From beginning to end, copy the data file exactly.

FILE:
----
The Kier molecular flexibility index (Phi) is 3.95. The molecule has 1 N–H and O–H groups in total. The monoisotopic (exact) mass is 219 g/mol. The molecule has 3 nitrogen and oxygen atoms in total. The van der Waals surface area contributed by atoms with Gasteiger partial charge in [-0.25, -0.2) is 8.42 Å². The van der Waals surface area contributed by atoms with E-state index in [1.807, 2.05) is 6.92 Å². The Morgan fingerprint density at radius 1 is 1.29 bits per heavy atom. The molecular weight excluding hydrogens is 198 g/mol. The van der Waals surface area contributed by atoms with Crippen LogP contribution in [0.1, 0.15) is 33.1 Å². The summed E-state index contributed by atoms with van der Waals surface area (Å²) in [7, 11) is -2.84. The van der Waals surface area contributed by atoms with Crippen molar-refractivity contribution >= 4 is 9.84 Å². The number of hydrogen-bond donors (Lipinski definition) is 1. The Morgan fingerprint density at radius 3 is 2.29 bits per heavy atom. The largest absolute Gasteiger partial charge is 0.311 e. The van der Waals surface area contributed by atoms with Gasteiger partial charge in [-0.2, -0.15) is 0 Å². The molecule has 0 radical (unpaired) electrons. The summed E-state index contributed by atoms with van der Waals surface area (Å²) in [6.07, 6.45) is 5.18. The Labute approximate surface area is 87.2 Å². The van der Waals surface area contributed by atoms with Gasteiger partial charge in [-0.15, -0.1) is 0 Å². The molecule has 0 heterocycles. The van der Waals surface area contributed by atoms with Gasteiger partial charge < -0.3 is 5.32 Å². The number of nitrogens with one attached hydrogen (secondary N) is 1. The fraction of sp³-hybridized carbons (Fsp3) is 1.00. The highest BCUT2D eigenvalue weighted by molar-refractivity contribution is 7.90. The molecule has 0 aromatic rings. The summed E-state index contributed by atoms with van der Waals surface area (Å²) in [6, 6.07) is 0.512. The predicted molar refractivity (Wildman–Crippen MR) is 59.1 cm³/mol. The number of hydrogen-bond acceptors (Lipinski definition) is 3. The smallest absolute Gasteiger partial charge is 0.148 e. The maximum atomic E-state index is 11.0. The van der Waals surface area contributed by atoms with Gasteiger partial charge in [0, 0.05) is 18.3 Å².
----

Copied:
The Kier molecular flexibility index (Phi) is 3.95. The molecule has 1 N–H and O–H groups in total. The monoisotopic (exact) mass is 219 g/mol. The molecule has 3 nitrogen and oxygen atoms in total. The van der Waals surface area contributed by atoms with Gasteiger partial charge in [-0.25, -0.2) is 8.42 Å². The van der Waals surface area contributed by atoms with E-state index in [1.807, 2.05) is 6.92 Å². The Morgan fingerprint density at radius 1 is 1.29 bits per heavy atom. The molecular weight excluding hydrogens is 198 g/mol. The van der Waals surface area contributed by atoms with Crippen LogP contribution in [0.1, 0.15) is 33.1 Å². The summed E-state index contributed by atoms with van der Waals surface area (Å²) in [7, 11) is -2.84. The van der Waals surface area contributed by atoms with Crippen molar-refractivity contribution >= 4 is 9.84 Å². The number of hydrogen-bond donors (Lipinski definition) is 1. The Morgan fingerprint density at radius 3 is 2.29 bits per heavy atom. The largest absolute Gasteiger partial charge is 0.311 e. The van der Waals surface area contributed by atoms with Gasteiger partial charge in [-0.2, -0.15) is 0 Å². The molecule has 0 radical (unpaired) electrons. The summed E-state index contributed by atoms with van der Waals surface area (Å²) in [6.07, 6.45) is 5.18. The Labute approximate surface area is 87.2 Å². The van der Waals surface area contributed by atoms with Gasteiger partial charge in [-0.15, -0.1) is 0 Å². The molecule has 0 heterocycles. The van der Waals surface area contributed by atoms with Gasteiger partial charge < -0.3 is 5.32 Å². The number of nitrogens with one attached hydrogen (secondary N) is 1. The fraction of sp³-hybridized carbons (Fsp3) is 1.00. The highest BCUT2D eigenvalue weighted by molar-refractivity contribution is 7.90. The molecule has 0 aromatic rings. The summed E-state index contributed by atoms with van der Waals surface area (Å²) in [6, 6.07) is 0.512. The predicted molar refractivity (Wildman–Crippen MR) is 59.1 cm³/mol. The number of hydrogen-bond acceptors (Lipinski definition) is 3. The smallest absolute Gasteiger partial charge is 0.148 e. The maximum atomic E-state index is 11.0. The van der Waals surface area contributed by atoms with Gasteiger partial charge in [0, 0.05) is 18.3 Å².